It's bad enough that the energy bill now working its way through
Congress may cost taxpayers close to $36 billion over the next five
years. Worse, it actually contains provisions that would increase
the cost of energy in the years ahead.
Take the ethanol mandate. This costly gasoline additive, made from Midwestern corn, already gets special tax breaks worth more than 50 cents per gallon. Now, its producers, including agri-business giant Archer Daniels Midland, have convinced their friends in Congress to require that 7.5 billion gallons of it be added to the nation's fuel supply.
Acording to a study by the Energy Department, this mandate could cost drivers more than 3 cents per gallon -- in an energy bill that was supposed to help lower the price at the pump.
Granted, there are many other energy bill provisions that won't increase energy costs. But most are unlikely to decrease them either. And many, including all sorts of giveaways to the energy industry, will cost taxpayers a fortune.
The electricity generating sector makes out especially well, getting potentially tens of billions in subsidies and tax breaks. Under the bill, taxpayers will be chipping in billions every year for the costs of research and development. There's even federal financial aid for building new power plants that meet certain requirements.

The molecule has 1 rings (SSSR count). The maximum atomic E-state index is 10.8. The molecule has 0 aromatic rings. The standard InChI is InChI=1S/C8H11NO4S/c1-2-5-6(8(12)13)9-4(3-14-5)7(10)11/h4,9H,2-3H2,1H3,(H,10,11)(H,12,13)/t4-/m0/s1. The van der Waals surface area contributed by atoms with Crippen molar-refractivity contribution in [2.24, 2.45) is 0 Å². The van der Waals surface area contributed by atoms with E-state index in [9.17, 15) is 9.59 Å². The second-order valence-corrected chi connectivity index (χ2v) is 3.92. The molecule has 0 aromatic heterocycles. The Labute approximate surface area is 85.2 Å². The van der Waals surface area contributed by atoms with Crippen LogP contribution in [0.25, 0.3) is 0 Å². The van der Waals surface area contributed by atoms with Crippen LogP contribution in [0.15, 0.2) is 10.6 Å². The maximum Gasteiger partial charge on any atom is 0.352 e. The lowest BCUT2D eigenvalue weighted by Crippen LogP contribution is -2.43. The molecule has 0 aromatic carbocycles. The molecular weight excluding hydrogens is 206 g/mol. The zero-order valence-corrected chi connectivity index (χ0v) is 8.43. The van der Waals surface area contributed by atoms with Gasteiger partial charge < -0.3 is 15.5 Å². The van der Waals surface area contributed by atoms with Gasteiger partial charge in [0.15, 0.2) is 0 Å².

In effect, American consumers will spend twice for electricity. They'll still have to pay their electric bills just as before, but more of their tax dollars would underwrite part of the cost of producing the electricity.
In the hands of Congress, the energy bill has morphed into a farm bill, an environmental bill, and above all else, a massive pork-barrel bill. But what we really need is a true energy bill, one that frees energy markets from unnecessary regulatory constraints and opens up new sources of supply. There are a few such provisions in the bill -- like facilitating approvals for hydroelectric power plants and encouraging investments in electric transmission lines -- but only a few.
The energy bill does only a little to open up the many oil and natural gas-containing areas in the U.S., both onshore and offshore, that are off-limits. It does contain authorization for an inventory of offshore energy reserves, which is a good first step. But the legal battle over opening those reserves is left to another day.
Overall, the energy bill is a net loser for the American people, and will likely cost us both as energy consumers and as taxpayers.
Ben Lieberman is a senior policy analyst in the Roe Institute for Economic Policy Studies at the Heritage Foundation. First appeared in The Washington Times.